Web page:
Published at: Nov. 7, 2008, 6:56 a.m. CST by Moriarty
Hey, everyone. “Moriarty” here.
Darren Aronofsky’s best movie. Easily.
That’s the short answer.
Mickey Rourke’s awesome. And for the first time in a long time, I mean that in a specific and not a general way.
Let’s disconnect from the boring routine of awards talk and just discuss what it is he brings to the table as a performer. I’m a Rourke fan from the start. He was a hero to film fans when he started to stand out in small, interesting performances. BODY HEAT gave him a nice moment or two, and he made the most of it. DINER was a favorite for me and my friends from the moment we saw it, a much-quoted much-imitated favorite. And Rourke, in particular, was a big part of why. He followed up with RUMBLE FISH, which was another big film for me and my buddies. He was The Motorcycle Boy, for god’s sake. And then, to cement the reputation that was building from film to film, he made THE POPE OF GREENWICH VILLAGE. Which is, for the record, crazy fucking good.
And then whatever. Lots of years of whatever. Rourke is the patron saint of bad choices. He’s done a lot wrong over the years, and he’s squandered the goodwill that pretty much any discerning film fan felt when he was starting out. Even in the weird and lean years, he was spinning gold in all sorts of films. ANGEL HEART. BARFLY. JOHNNY HANDSOME. YEAR OF THE DRAGON. THE RAINMAKER. He’s been relegated to the occasional interesting cameo or stunt casting like his turn as Marv in SIN CITY, which I quite liked. I thought it was the right use of him, since he’s a cartoon these days. And I don’t mean that in a mean way or a superficial way. Whatever Rourke has done to himself over the years, it’s been catastrophic. The young man of 1982 and 1983 is buried in there somewhere, and occasionally, his eyes peer out of this calcium mask, this lump of scar tissue and sadness that is Mickey Rourke’s head. Occasionally, his smile surfaces, just for a moment, plays across his features just enough to remind you just how movie-star pretty he was, and then it’s gone. But those moments are all deployed to devastating effect here.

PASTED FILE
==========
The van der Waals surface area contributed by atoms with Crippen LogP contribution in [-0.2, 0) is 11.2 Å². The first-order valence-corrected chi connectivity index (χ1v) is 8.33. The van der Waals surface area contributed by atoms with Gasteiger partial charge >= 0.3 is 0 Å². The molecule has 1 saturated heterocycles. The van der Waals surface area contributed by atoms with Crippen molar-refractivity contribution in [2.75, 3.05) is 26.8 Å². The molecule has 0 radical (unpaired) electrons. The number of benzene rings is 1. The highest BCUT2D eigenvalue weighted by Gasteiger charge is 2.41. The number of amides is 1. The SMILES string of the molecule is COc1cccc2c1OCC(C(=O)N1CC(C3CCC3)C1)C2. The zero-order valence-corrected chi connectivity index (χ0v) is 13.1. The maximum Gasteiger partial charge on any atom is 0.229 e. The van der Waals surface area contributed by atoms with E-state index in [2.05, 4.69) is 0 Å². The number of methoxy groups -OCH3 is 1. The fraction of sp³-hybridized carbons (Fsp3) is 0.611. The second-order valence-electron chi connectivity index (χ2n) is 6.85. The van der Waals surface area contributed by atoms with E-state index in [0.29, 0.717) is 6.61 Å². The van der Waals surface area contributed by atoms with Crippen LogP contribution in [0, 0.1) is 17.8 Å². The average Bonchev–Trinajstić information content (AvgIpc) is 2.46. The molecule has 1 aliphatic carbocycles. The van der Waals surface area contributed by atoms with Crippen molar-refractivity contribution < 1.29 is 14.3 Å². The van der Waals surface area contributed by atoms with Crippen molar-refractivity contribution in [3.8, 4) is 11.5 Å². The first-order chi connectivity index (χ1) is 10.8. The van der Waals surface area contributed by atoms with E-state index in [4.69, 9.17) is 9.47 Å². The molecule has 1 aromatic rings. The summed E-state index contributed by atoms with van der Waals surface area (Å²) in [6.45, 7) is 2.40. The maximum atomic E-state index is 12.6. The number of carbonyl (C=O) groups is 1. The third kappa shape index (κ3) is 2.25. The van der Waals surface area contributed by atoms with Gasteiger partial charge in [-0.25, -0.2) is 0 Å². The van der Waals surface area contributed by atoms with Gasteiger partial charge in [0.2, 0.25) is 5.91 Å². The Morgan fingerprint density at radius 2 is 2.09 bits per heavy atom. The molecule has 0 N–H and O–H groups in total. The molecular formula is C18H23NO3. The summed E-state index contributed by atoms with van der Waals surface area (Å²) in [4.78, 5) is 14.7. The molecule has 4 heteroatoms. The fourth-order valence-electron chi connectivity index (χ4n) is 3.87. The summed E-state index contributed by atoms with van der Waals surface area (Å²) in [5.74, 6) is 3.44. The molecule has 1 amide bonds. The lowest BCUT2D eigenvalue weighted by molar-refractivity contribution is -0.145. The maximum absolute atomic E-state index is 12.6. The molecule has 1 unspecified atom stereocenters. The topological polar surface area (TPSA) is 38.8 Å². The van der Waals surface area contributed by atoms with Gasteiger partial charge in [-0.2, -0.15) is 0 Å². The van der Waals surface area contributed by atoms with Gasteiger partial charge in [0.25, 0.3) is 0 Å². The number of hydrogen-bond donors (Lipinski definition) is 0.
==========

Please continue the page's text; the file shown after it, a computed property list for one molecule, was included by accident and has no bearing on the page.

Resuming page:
This isn’t just me waxing rhapsodic about Rourke’s former glory, either. That’s easy, but it really wouldn’t matter if this film wasn’t good. And it’s more than good. The script by Robert D. Siegel is very small scale, very quiet, and even the moments where things crescendo are played as small controlled exchanges of emotional gunfire rather than giant double-barreled histrionics. Rourke plays Randy “The Ram” Robinson, a professional wrestler who was once a huge name in the big show. The opening titles, making exceptional use of Quiet Riot, lay out Randy’s glory days as a montage of articles and programs and photographs and merchandise. And then, with a hard cut to “20 Years Later” and Rourke sitting half-naked in a locker room, Aronfsky tells you exactly what you’re in for. This is not ROCKY. This is not a sports movie in any traditional genre sense. Instead, it’s a movie about living past your expired-by date, somehow continuing after it seems like most of the world would prefer for you to give up. Randy still makes a living... but just barely. The places he plays now are community rec centers and armories, warehouse spaces instead of real arenas. The glory days of the Garden are long since gone, and for the first time, the magnificent wreck that is Mickey Rourke makes perfect sense with the character. I was concerned that the film was going to be maudlin or too obvious in its attempts to jerk those tears. But it’s the opposite. The film earns every single bit of emotion that it asks you to feel because it never pushes for it. Either you’re going to feel an empathic connection to Randy, or you’re not, and I did from the moment he appeared onscreen. I think it’s an amazing, human piece of work, and it’s a reminder that the name everyone threw around critically during the early days of Rourke’s career was “Brando,” and with this film, I think he’s earned that comparison in the most complete and complimentary way ever. This is the sort of performance that ON THE WATERFRONT and STREETCAR promised to audiences when they exploded onto the screen in the ‘50s. This is the sort of honest portrayal of the uncommon soul of the most common of men that I can think of in a while, and I think it takes someone like Rourke to make it work. When his daughter Stephanie (Evan Rachel Wood) screams at him, “YOU! ARE! A! FUCK-UP!”, no one else could stand there and absorb that statement and embody it in quite the way that Rourke can. Randy can’t argue with that. Doesn’t even try. Only complete failure after great success can teach you the kind of humility on display here. You can’t fake it. You can’t act it because you can’t fully understand that kind of loss. Rourke does.